June 12, 2017

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Limited Relief for Small Employers from ACA Restrictions

The 21st Century Cures Act, just signed into effect by President Obama, provides limited relief to employers who wish to pay premiums for individual health insurance policies obtained by their employees or for other qualifying medical expenses their employees may incur. The Internal Revenue Service (IRS) has taken the position that the Affordable Care Act (ACA) bars these types of arrangements.

The relief applies only to employers who have fewer than 50 employees and do not offer a group health plan to any employees.

Further, the arrangement must meet certain conditions:

  • It must generally be offered on the same terms to all “eligible employees” (generally as defined under the non-discrimination rules applicable to self-funded group health plans).
  • It must be funded only by the employer (without involving any salary reduction contributions).
  • The employee must provide “proof of coverage.”
  • It provides payment or reimbursement only for eligible medical expenses (including health insurance premiums).
  • Payments cannot exceed $4,950 per year or $10,000 for a family (both adjusted for inflation).
  • The employer must provide employees with a specified notice on a timely basis.
  • In addition, the relief previously granted to small employers under IRS Notice 2015-17 has been retroactively extended to plan years beginning on or before Dec. 31, 2016.

If your company is a small employer under the ACA (50 full-time employees or less), it may pay, subject to the dollar limitations and other requirements summarized above, part or all of employees' individual health insurance policy premiums and/or other qualified out-of-pocket medical costs related to their health insurance without being subject to excise taxes.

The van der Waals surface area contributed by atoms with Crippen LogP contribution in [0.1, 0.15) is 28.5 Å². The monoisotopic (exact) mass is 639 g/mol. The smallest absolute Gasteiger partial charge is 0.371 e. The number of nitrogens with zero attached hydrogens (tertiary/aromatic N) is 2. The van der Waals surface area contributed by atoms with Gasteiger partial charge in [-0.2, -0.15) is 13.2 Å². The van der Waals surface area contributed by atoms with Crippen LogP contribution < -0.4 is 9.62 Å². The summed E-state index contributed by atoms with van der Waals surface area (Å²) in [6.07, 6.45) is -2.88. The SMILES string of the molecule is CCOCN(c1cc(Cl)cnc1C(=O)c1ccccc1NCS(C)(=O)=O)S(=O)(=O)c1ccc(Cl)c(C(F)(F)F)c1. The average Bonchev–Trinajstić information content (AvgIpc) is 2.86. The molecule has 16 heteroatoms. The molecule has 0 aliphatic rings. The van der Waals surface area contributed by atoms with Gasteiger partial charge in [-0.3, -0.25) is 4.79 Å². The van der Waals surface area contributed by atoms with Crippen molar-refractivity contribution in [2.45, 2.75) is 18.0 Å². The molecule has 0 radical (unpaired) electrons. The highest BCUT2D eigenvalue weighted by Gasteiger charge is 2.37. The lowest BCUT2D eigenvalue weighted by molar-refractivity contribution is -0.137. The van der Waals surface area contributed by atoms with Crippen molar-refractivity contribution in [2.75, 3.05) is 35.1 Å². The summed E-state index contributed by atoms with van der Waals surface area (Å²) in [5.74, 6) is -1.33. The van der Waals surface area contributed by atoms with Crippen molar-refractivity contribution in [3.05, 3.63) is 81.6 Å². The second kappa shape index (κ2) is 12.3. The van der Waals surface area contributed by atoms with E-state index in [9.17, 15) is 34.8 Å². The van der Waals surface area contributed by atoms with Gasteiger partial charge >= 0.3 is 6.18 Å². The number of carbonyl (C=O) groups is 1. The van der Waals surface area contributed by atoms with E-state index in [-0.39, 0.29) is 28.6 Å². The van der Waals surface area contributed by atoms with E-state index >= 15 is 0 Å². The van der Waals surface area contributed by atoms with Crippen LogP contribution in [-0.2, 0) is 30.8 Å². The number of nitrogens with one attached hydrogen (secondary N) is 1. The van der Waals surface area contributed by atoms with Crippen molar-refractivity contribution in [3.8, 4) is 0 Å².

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About this Author

Stephen J Evans, Employee Benefits, ERISA Matters, Armstrong Teasdale Law FIrm

As a member of the firm’s Corporate Services practice group, Stephen J. Evans focuses on employee benefits and ERISA matters.

From design through implementation, Stephen counsels employers, plan sponsors and administrators in all aspects of employee welfare and qualified retirement plans. He advises on compliance with federal and state laws affecting these plans, including the Affordable Care Act and HIPAA.

Stephen guides employee benefit plans with plan administration and compliance, plan benefit design, plan governance, fiduciary risk, claims and appeals determinations,...

John Igoe, Tax, Employee Benefits, Trusts, Estates, Attorney, Armstrong Teasdale

As a member of the Tax, Employee Benefits and Trusts and Estates practice group since 1986, Jon Igoe guides individuals in the creation and administration of trusts and estates and in connection with closely-held businesses. He also handles guardianships, conservatorships and employee benefits issues involving health care plans.

Sarah Sise practices exclusively in the heavily regulated and constantly evolving field of employee benefits and executive compensation.

Sarah Sise practices exclusively in the heavily regulated and constantly evolving field of employee benefits and executive compensation. She advises a wide range of clients, including closely-held companies, tax-exempt organizations and public companies.

Sarah brings over 17 years of experience to the firm and partners with clients to establish, design and implement qualified retirement plans, non-qualified arrangements, welfare and fringe benefit plans, and executive compensation programs. She also guides clients through plan audits and service provider changes.